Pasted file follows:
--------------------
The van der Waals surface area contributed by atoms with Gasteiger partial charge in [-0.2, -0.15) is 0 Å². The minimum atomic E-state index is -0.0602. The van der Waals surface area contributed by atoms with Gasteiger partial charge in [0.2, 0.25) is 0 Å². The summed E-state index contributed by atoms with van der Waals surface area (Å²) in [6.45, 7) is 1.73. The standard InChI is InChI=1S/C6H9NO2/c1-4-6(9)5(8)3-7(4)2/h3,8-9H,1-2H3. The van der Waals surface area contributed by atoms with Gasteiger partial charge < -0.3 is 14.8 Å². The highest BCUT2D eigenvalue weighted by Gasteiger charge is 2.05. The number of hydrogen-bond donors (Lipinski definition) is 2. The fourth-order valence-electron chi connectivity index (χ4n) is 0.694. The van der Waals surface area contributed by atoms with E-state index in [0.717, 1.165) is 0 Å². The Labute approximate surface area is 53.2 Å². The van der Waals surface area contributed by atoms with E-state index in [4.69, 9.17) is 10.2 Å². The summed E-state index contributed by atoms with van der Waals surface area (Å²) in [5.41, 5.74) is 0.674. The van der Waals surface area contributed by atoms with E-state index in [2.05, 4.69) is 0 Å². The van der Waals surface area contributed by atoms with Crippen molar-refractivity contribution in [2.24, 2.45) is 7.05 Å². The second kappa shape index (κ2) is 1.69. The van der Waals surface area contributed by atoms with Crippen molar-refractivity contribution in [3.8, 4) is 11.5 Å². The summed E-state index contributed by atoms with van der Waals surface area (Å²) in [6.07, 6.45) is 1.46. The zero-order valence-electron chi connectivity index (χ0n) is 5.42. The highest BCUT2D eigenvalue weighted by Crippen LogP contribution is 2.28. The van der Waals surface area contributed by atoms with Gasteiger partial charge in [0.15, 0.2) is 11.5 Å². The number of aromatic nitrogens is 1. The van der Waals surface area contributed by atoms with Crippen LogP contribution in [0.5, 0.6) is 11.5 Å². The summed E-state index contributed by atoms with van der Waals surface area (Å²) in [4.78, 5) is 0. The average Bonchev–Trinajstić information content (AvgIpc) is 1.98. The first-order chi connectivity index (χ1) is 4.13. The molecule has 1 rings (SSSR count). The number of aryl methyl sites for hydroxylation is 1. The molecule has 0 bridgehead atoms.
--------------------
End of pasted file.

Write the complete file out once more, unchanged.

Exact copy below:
The van der Waals surface area contributed by atoms with Gasteiger partial charge in [-0.2, -0.15) is 0 Å². The minimum atomic E-state index is -0.0602. The van der Waals surface area contributed by atoms with Gasteiger partial charge in [0.2, 0.25) is 0 Å². The summed E-state index contributed by atoms with van der Waals surface area (Å²) in [6.45, 7) is 1.73. The standard InChI is InChI=1S/C6H9NO2/c1-4-6(9)5(8)3-7(4)2/h3,8-9H,1-2H3. The van der Waals surface area contributed by atoms with Gasteiger partial charge < -0.3 is 14.8 Å². The highest BCUT2D eigenvalue weighted by Gasteiger charge is 2.05. The number of hydrogen-bond donors (Lipinski definition) is 2. The fourth-order valence-electron chi connectivity index (χ4n) is 0.694. The van der Waals surface area contributed by atoms with E-state index in [0.717, 1.165) is 0 Å². The Labute approximate surface area is 53.2 Å². The van der Waals surface area contributed by atoms with E-state index in [4.69, 9.17) is 10.2 Å². The summed E-state index contributed by atoms with van der Waals surface area (Å²) in [5.41, 5.74) is 0.674. The van der Waals surface area contributed by atoms with E-state index in [2.05, 4.69) is 0 Å². The van der Waals surface area contributed by atoms with Crippen molar-refractivity contribution in [2.24, 2.45) is 7.05 Å². The second kappa shape index (κ2) is 1.69. The van der Waals surface area contributed by atoms with Crippen molar-refractivity contribution in [3.8, 4) is 11.5 Å². The summed E-state index contributed by atoms with van der Waals surface area (Å²) in [6.07, 6.45) is 1.46. The zero-order valence-electron chi connectivity index (χ0n) is 5.42. The highest BCUT2D eigenvalue weighted by Crippen LogP contribution is 2.28. The van der Waals surface area contributed by atoms with Gasteiger partial charge in [0.15, 0.2) is 11.5 Å². The number of aromatic nitrogens is 1. The van der Waals surface area contributed by atoms with Crippen LogP contribution in [0.5, 0.6) is 11.5 Å². The summed E-state index contributed by atoms with van der Waals surface area (Å²) in [4.78, 5) is 0. The average Bonchev–Trinajstić information content (AvgIpc) is 1.98. The first-order chi connectivity index (χ1) is 4.13. The molecule has 1 rings (SSSR count). The number of aryl methyl sites for hydroxylation is 1. The molecule has 0 bridgehead atoms.